It’s been a decade since the financial crisis. Since then, Illinois has garnered a name for itself as one of the worst locations to do business in the country among American CEOs.
Development Counsellors International asks hundreds of corporate executives every three years what they think of each of the 50 states. The three surveys since 2008 have seen Illinois’ standing fall to nearly the bottom of their rankings in places they would choose to expand their business.
DCI President Andy Levine says the state was once much better regarded but no more. Illinois had only shown up once among the worst states before the recession. In the three reports since – 2011, 2014, and 2017 – the state placed firmly in third.
At most, 34 percent of the executives asked said Illinois was worse than California and New York. The two coastal states have traded first and second place for two decades, largely due to their high costs of living and tax burdens. In 2011, nearly a quarter of those asked thought Illinois was the worst state in the country to do business. The next two surveys saw 34 and 20 percent of CEOs of the same opinion.
DCI President Andy Levine said the last three surveys show executives’ opinions of Illinois have soured.
“Perceptions of Illinois have gone down rapidly in the last 10 years,” he said. “Twenty-nine percent rank Illinois the worst state, only better than California and New York.”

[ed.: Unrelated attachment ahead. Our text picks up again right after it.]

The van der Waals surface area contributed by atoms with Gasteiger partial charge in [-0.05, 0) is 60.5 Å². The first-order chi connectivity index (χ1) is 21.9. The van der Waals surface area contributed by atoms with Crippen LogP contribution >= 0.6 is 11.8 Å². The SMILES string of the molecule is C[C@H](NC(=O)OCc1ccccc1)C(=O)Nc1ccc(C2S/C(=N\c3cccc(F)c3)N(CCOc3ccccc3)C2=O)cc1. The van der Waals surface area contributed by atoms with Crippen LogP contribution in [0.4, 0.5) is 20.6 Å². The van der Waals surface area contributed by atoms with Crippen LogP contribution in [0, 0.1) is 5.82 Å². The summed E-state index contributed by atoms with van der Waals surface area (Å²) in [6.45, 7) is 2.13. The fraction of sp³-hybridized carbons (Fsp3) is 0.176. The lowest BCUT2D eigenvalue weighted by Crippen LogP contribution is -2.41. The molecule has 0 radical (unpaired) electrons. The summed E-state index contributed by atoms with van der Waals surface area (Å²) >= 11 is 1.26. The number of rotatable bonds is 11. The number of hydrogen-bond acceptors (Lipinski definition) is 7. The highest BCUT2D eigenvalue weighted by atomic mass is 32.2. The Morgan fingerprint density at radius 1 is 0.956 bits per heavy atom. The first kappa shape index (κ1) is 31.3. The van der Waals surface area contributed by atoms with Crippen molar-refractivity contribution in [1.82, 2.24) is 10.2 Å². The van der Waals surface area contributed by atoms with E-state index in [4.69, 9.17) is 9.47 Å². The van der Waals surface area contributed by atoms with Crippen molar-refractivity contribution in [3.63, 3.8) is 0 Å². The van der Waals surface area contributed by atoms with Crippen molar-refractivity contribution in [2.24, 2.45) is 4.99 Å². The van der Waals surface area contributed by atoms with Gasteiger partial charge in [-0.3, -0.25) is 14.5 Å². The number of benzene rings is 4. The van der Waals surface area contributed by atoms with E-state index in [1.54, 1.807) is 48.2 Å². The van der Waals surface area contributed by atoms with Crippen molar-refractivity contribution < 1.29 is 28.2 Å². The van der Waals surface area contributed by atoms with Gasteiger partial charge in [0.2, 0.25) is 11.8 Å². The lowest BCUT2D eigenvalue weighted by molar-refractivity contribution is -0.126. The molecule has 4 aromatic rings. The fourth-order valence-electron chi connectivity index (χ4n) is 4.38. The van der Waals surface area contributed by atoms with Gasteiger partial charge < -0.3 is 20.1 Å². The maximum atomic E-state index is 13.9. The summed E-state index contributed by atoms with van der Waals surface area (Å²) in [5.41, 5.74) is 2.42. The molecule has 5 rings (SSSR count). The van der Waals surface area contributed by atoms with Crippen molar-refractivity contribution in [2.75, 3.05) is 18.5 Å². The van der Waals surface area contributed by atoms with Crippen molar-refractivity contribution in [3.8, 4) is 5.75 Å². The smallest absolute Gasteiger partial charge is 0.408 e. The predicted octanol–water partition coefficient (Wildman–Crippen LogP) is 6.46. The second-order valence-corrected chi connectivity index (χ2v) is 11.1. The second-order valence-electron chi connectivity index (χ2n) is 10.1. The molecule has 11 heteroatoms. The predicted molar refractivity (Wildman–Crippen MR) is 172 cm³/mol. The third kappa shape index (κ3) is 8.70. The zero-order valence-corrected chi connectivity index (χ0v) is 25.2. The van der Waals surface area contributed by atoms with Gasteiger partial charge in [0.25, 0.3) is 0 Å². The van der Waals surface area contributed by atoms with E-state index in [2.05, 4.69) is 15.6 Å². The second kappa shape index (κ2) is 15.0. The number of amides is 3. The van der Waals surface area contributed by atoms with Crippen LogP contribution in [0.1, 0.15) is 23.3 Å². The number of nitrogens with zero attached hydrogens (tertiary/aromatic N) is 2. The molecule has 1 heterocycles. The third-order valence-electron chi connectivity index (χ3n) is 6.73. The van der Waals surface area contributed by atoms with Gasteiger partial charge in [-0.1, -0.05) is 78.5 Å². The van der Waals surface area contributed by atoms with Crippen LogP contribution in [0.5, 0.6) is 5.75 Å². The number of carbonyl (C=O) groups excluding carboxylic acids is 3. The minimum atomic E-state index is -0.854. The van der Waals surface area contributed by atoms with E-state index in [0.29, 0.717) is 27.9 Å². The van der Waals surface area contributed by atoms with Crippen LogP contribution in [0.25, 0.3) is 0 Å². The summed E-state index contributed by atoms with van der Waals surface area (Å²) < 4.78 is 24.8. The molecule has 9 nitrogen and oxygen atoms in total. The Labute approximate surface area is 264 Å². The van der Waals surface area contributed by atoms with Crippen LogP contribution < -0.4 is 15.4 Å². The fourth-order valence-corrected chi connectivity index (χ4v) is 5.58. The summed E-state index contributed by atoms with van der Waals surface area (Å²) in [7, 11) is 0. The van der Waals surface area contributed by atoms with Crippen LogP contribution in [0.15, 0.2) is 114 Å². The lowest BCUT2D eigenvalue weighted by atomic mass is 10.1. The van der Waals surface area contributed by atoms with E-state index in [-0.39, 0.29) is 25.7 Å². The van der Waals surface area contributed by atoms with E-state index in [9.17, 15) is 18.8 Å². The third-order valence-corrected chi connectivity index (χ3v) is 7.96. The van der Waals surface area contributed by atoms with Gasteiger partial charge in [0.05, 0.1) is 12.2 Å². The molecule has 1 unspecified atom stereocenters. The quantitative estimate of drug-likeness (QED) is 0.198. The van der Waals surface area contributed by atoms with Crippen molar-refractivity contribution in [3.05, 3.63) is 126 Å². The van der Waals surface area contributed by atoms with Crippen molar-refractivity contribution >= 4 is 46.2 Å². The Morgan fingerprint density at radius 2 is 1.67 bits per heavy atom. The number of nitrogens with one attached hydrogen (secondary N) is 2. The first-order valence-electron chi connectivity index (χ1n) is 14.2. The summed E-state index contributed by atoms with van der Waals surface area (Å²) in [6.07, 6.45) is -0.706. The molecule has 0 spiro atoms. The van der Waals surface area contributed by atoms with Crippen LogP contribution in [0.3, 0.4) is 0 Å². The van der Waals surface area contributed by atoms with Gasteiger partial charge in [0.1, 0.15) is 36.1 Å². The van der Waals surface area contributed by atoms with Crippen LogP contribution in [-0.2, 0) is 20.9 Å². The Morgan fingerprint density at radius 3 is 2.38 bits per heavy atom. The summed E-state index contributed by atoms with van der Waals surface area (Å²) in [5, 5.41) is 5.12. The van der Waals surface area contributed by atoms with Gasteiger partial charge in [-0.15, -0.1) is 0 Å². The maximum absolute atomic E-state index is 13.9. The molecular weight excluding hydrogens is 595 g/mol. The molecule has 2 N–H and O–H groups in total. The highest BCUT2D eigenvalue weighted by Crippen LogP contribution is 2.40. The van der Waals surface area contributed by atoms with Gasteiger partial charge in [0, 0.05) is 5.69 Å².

Levine said a unique problem that harmed Illinois’ standing with job creators was political dysfunction.
“Perceptions of Illinois’ public sector is completely in the toilet right now,” he said. “And the negative perceptions of the public sector are very strong.”
Illinois’ politicians haven’t helped to ingratiate themselves with these executives in recent years. Corporate and personal income tax hikes in 2011, billions of dollars of overspending in the years lawmakers failed to pass a budget, and the continuing pattern of unbalanced budgets that have been decades in the making all give credence to their opinions of the state’s public sector dysfunction. In that time, little to no pro-growth reforms have become law, which was a central tenet of Gov. Bruce Rauner’s campaign.
Respondents to the most recent survey reacted positively to the creation of Intersect Illinois, a state-affiliated group helping to negotiate business incentives with the state. The state’s workforce, Levine said, is still highly regarded amongst the C-suite, just not enough to get past their opinions of the public sector.
Cole Lauterbach reports on Illinois government and statewide issues for Illinois News Network and Watchdog.org. He has produced radio shows for stations in Bloomington/Normal and Peoria, and created award-winning programs for Comcast SportsNet Chicago.
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